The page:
Historically, it has been difficult for providers to shift cancer treatment into the home, despite high demand from patients for home-based chemotherapy and infusions. A host of barriers have prevented hospitals from implementing and scaling home-based models, including:
- Drug safety and stability: Cancer medications need to be stable and safe for home delivery, especially when compounded. Providers also must ensure the drugs can be stored properly, at the right temperature, prior to administration.
- Staffing and efficiency: Nurses who perform home infusions can often treat a maximum of two patients per day, compared to 10 to 12 per day at outpatient infusion centers. Home-based infusion also requires additional staff training and accreditation.
- Patient complexity: Many patients have vastly different care requirements, diagnoses, and comorbidities, which makes standardizing eligibility/exclusion criteria difficult.
- Finance and reimbursement: Payment models generally favor in-hospital care, which disincentivizes providers to shift volumes to the home.
- Equity: This is the factor that underpins all the others. What happens to patients experiencing homelessness or unstable living conditions? Or to patients living outside a hospitals' radius of care? Health systems with their own home oncology models, such as Penn Medicine and its Cancer Care at Home program, still see limitations around equitable access when patients live far away or don't have suitable homes for safe infusions.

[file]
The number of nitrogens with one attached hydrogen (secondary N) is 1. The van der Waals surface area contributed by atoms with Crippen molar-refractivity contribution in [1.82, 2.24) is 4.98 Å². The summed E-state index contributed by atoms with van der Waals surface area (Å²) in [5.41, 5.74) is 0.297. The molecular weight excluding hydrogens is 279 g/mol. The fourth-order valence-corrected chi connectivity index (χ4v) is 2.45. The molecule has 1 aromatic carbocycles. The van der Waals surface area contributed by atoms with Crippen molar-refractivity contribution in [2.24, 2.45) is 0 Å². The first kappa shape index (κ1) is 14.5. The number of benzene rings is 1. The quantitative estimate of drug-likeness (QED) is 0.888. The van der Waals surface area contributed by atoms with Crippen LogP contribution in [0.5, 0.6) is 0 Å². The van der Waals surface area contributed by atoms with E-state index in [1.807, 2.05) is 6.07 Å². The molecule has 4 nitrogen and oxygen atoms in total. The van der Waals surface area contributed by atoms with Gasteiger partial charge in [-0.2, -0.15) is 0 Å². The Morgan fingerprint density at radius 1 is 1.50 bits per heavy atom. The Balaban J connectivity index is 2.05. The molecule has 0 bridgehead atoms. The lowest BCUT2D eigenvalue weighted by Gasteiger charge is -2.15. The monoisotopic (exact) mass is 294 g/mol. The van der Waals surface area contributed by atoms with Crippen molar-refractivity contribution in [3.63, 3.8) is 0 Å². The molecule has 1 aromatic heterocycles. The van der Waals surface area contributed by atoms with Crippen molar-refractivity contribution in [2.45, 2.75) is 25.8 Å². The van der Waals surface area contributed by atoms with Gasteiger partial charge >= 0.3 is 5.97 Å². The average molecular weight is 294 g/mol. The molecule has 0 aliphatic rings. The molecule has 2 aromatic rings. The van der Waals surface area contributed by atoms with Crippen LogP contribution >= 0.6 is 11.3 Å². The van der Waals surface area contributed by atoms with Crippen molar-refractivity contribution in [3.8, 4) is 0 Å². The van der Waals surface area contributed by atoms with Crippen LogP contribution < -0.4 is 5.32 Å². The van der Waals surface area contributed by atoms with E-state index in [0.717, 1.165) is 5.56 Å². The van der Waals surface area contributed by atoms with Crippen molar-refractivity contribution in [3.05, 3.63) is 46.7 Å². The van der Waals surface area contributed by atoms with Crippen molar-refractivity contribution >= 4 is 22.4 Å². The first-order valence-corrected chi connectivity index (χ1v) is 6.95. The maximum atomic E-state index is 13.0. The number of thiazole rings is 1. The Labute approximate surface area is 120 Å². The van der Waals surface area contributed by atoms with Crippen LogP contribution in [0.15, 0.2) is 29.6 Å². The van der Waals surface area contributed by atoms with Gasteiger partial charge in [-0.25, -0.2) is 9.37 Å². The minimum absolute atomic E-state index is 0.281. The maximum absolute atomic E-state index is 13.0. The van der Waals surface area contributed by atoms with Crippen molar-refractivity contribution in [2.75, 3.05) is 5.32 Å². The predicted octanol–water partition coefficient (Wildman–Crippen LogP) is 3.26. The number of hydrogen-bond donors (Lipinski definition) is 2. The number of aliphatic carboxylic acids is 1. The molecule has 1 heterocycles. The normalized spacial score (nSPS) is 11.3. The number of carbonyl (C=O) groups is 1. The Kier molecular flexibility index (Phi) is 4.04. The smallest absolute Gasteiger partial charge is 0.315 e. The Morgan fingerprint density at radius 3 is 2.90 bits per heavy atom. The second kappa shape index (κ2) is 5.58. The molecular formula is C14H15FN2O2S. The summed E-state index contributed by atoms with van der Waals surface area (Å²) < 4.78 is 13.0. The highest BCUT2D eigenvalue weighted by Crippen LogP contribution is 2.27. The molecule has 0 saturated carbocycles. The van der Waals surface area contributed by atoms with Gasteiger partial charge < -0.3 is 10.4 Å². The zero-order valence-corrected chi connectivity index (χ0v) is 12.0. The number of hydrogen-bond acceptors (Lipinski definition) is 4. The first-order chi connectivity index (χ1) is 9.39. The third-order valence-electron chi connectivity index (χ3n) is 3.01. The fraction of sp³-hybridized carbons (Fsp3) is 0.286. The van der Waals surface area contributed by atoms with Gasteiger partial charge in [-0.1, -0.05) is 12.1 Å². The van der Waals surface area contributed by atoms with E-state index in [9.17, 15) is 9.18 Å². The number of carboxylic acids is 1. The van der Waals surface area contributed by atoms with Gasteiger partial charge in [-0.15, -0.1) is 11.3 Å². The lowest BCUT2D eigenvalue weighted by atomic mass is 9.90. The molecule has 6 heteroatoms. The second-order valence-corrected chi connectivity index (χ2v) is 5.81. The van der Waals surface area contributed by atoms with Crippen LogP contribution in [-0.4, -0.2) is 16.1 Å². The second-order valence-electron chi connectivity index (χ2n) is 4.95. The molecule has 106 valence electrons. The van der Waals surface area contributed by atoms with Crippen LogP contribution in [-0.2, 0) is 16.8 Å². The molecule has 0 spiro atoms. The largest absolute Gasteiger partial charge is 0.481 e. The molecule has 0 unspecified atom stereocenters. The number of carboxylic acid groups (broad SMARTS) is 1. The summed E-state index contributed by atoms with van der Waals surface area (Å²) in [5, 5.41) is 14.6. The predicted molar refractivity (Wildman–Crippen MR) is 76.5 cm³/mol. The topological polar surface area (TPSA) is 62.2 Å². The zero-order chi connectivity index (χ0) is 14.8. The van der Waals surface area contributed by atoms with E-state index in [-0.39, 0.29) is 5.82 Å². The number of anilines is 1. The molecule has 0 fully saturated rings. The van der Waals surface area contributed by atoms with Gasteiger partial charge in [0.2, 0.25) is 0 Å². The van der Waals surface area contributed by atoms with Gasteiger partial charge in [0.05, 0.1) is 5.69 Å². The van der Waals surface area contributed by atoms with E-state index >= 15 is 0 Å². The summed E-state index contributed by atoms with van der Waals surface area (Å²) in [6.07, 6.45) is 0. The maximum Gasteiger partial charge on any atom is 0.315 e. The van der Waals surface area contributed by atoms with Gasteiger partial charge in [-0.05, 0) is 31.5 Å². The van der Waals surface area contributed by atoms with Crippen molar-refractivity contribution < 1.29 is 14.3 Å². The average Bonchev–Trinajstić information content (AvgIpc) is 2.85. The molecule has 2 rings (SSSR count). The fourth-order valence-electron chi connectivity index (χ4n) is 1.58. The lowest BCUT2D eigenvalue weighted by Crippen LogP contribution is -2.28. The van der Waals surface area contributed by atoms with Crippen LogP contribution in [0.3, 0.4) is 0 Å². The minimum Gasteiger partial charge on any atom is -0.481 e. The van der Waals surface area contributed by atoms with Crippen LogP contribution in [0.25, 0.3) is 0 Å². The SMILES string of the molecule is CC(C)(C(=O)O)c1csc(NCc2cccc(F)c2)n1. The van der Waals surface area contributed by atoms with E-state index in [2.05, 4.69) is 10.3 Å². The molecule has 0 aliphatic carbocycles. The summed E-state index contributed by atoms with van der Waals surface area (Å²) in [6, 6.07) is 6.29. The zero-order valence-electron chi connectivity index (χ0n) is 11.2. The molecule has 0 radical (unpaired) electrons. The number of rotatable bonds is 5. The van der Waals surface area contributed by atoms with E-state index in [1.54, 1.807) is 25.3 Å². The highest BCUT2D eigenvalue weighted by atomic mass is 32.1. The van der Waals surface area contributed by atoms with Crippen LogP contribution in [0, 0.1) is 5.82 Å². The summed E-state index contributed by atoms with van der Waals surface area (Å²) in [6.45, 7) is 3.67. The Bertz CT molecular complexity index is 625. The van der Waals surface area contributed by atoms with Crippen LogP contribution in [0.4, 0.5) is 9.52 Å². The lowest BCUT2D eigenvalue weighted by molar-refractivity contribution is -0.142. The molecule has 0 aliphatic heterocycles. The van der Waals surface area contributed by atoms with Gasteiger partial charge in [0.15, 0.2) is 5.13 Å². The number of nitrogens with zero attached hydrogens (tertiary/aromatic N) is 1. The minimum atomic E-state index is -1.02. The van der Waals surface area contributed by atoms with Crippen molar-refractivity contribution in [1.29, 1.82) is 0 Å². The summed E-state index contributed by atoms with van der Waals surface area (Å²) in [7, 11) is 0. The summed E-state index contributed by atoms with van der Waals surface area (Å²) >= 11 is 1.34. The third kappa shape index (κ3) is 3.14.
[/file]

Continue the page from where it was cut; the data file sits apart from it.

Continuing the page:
However, we found in our recent global market trends series that, while Covid-19 has not removed or decreased these barriers, it has propelled some (more agile) organizations to capitalize on the heightened demand for home care.
In addition, we are seeing a global rise in third-party providers that are scaling-up equitable home cancer services to either compete with providers directly or become the partner-of-choice for hospitals to commission their cancer treatment volumes out to. Because of their low fixed-cost base, these third-party companies have a competitive advantage over incumbents—they can use their capital to invest wholly in creating a new service infrastructure that solves the barriers listed above, instead of using that money to shift from one infrastructure to a new one while operating both.
Hope for Tomorrow's 'ChemoBus' partners with hospitals to provide mobile cancer services
One of the more fascinating models we have seen increase equitable, 'at-home' access to chemotherapy infusions comes from the United Kingdom, where a 'ChemoBus' literally brings services to the community.
In 2007, United Kingdom-based charity Hope for Tomorrow created its Mobile Cancer Care Unit (MCCU). The unit—nicknamed a 'ChemoBus'—is a roaming cancer care, dispensary, support, and infusion service that is staffed by two nurses and can see up to four patients at a time at a preferred care location.